'You're dead before you get to see the specialist'
It’s the hidden list you could die waiting on.
Thousands of people are booked in for appointments with specialists at hospital outpatient clinics but are languishing on a waiting list for over a year to be seen.
Todd Orton, of South Penrith, was having stomach issues last year and saw his GP who referred him to a gastroenterologist at Nepean’s outpatient clinic.
But the hospital wrote to the 46-year-old warning him of the lengthy wait.
“Unfortunately there is a high demand for appointments at the Gastroenterology Clinic and the current waiting time is approximately 12 months,” the letter read.
“Patients are triaged on medical need and urgent cases will be prioritised.”
Rather than offering a hospital contact, should his condition worsen, Mr Orton was advised to contact his local GP instead.
Mr Orton is just one of thousands with a freedom of information application revealing that as of April 15 this year, there were 7522 people with appointments to see an oncologist.
Timing is critical in treating cancer, but the hospital couldn’t say what the average wait time was.
While far fewer people were waiting to see a specialist in neurosurgery – 285 – the average wait time is almost nine months.
Patients waiting to see a diabetes specialist had the shortest wait times of two weeks according to the hospital.
Those needing an ear, nose and throat specialist are waiting more than five months.
The hospital told 9News the average wait time for orthopaedics was more than six months, for vascular six months, and for gastroenterology four and a half months.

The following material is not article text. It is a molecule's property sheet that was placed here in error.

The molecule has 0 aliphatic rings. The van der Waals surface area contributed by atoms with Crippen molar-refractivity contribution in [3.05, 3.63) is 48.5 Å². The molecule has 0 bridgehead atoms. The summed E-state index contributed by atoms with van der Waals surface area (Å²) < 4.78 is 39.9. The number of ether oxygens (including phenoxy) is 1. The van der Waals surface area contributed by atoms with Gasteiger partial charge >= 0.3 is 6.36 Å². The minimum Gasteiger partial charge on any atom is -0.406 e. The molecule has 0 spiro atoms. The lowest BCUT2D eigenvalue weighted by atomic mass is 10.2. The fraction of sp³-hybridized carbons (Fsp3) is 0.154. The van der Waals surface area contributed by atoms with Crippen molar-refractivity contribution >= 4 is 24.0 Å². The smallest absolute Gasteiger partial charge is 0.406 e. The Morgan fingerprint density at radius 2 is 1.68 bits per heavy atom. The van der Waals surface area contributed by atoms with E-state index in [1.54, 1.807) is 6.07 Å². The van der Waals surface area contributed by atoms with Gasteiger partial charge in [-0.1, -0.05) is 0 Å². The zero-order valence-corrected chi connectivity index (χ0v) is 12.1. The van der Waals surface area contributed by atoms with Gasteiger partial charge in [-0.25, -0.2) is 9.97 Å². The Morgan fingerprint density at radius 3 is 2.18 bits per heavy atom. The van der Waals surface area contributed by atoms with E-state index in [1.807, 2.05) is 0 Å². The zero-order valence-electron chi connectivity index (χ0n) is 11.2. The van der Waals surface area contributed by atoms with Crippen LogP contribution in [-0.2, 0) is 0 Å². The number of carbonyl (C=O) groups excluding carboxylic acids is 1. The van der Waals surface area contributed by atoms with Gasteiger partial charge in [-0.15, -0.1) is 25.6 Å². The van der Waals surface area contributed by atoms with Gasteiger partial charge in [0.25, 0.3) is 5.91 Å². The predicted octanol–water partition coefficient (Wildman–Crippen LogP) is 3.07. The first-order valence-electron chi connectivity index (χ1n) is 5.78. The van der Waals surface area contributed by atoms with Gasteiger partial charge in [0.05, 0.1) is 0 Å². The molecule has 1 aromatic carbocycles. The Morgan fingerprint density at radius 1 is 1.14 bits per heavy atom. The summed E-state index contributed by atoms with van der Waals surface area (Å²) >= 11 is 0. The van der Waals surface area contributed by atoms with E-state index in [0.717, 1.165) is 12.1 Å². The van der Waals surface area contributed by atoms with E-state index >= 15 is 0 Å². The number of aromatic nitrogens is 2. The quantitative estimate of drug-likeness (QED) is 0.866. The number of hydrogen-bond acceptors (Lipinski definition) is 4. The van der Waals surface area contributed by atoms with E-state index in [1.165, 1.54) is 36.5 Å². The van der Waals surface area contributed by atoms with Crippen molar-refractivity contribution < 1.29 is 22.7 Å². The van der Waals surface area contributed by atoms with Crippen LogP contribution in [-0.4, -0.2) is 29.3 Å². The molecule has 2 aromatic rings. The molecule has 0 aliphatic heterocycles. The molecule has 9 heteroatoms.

But Mr Orton’s case shows the estimated wait times are far shorter than the reality.
Despite numerous health issues, Mr Orton considers himself lucky and worries about patients that may have a cancer growing undetected for 12 months.
“Imagine if I had an underlying cancer? You’re dead before you get to see the specialist,” he told 9News.
“Many people will die waiting.”
Receiving a letter saying he had to wait 12 months left Mr Orton concerned.
“It makes you worry,” he said.
“I wasn’t very well at all.”
He said the system was completely broken.
Mr Orton, it turned out, suffered a bad case of sleep apnoea which had been causing some of his stomach issues.
That was diagnosed by a different doctor and Mr Orton cancelled his specialist appointment at Nepean earlier this year. His appointment was booked last August.
Professor Hal Swerissen, fellow at the health program, Grattan Institute says patients risk getting sicker as they wait for these appointments, with the situation at Nepean a snapshot of the broader problem.
Worst case scenario is patients end up with adverse outcomes, delayed surgery and spend long periods of time in pain and distress.
A significant problem was the high costs of specialists many patients could not afford.
© Nine Digital Pty Ltd 2019